When cats blink slowly, what does it mean?

Humans have the unpleasant tendency to speak mostly in these odd objects we call "words." Because we're the only people who can utilize them, they're annoying. Everyone else, including cats, communicates in different ways. Cats communicate through a variety of tail motions, vocalizations, and eye contact. What is a cat trying to tell you when they give you the "slow blink"?

The science of slow blinking


There is evidence that the cat's slow blink is similar to the human smile, according to a recent study from the College of Sussex in the UK. Researchers were able to establish that this expression causes cats to approach and be responsive to humans, making them both familiar and unusual, according to the reviewers of the paper at Science Alert.

The researchers ran two tests in order to arrive at this result. In one, owners of cats were instructed to sit next to them and, once the cat was relaxed and comfortable, to start slowly blinking at them. The findings "demonstrated that cats were far more likely to react slowly when they see people after the humans have done so." Researchers conducted a second investigation in which outsiders slowly blinked at animals. The outcome was the same: cats responded to humans who slowly blinked at them by being more likely to come close and interact with them.

You may try it personally with your own cat indoors or with cats you come across on the street, says Karen McComb, a psychologist and professor at the University of Sussex and the study's director. It's a wonderful method to strengthen your relationship with cats. Try a calm smile at them with your eyes narrowed, followed by a brief period of eye closure. You'll discover that they also answer in the same manner, and you can then begin a dialogue.

It's possible to hypothesize that cats developed their slow blinking behaviours because people saw them as advantageous when considering why cats behave in this way. Dr. Tasmin Humphrey, the study's original author, might have discovered that people reward them when they react to slow blinking. It's also plausible that cats started blinking slowly to break up their potentially dangerous, unbroken stares during social interactions.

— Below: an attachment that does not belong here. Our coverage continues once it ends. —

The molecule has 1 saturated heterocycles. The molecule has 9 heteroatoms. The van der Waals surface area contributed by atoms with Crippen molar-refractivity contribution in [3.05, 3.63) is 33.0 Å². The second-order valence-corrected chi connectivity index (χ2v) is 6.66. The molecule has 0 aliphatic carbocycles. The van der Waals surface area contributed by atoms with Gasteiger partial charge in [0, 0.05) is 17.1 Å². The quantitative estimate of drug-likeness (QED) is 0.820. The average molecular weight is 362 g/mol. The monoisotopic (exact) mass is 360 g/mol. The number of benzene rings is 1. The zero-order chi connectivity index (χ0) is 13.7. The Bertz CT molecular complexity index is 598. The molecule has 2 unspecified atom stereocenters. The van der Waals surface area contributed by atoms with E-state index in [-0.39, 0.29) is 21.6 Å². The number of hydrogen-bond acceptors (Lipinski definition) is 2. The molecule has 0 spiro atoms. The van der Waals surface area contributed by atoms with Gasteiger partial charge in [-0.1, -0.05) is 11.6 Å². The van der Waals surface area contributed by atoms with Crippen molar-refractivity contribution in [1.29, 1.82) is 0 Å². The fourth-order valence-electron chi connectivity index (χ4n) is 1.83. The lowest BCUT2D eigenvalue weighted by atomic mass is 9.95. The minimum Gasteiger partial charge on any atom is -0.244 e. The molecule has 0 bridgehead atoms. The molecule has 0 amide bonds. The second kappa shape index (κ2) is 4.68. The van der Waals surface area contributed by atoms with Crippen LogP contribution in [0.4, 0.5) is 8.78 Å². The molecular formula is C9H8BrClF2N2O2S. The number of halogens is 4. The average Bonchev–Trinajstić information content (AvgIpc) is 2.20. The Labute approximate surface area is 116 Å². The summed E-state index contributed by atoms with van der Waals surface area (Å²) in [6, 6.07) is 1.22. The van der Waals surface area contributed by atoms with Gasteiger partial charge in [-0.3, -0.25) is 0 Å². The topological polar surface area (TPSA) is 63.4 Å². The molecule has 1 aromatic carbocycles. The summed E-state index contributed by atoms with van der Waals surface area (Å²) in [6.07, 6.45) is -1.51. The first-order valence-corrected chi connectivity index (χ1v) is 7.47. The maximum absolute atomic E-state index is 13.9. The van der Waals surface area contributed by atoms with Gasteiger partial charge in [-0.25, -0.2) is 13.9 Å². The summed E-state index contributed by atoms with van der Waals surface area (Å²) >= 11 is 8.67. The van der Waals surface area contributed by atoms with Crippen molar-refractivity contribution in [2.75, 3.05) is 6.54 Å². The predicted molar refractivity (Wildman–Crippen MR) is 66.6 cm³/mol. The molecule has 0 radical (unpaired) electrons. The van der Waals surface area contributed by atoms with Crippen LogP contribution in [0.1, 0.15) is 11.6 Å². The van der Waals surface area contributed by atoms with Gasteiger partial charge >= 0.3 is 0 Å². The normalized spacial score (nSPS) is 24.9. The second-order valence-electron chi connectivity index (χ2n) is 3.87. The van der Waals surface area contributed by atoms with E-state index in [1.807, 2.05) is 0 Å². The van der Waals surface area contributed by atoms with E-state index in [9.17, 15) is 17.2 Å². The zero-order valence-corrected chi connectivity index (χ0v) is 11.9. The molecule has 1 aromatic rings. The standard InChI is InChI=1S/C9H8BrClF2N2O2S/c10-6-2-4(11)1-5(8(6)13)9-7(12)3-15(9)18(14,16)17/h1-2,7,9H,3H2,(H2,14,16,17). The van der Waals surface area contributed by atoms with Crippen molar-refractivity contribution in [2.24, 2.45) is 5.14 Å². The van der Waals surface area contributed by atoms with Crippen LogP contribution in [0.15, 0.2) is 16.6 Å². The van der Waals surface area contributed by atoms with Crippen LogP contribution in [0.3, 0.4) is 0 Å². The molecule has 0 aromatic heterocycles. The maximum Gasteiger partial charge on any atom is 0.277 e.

If the slow blink indicates another meaning.


The slow blink may at times indicate that anything is wrong with your cat's health. If you're thinking that the slow blinks you're getting are a little strange, they might be because we've figured out the mental condition that causes a slow blinking cat, so we know you're going to receive one back if you toss one out there.

It may be that your cat has anything in her eye(s) if she is blinking quickly or squinting for long periods of time, but this behavior can also indicate more serious illnesses such as ocular damage, conjunctiva uveitis, or blepharitis. Some of these conditions are less severe than others, but you cannot ever be overly cautious when it involves the cat's stunning, soul-crushing peepers. To ensure that you continue obtaining (and delivering) as many slow blinks as your heart can manage, be sure to discuss any worries with a veterinarian.

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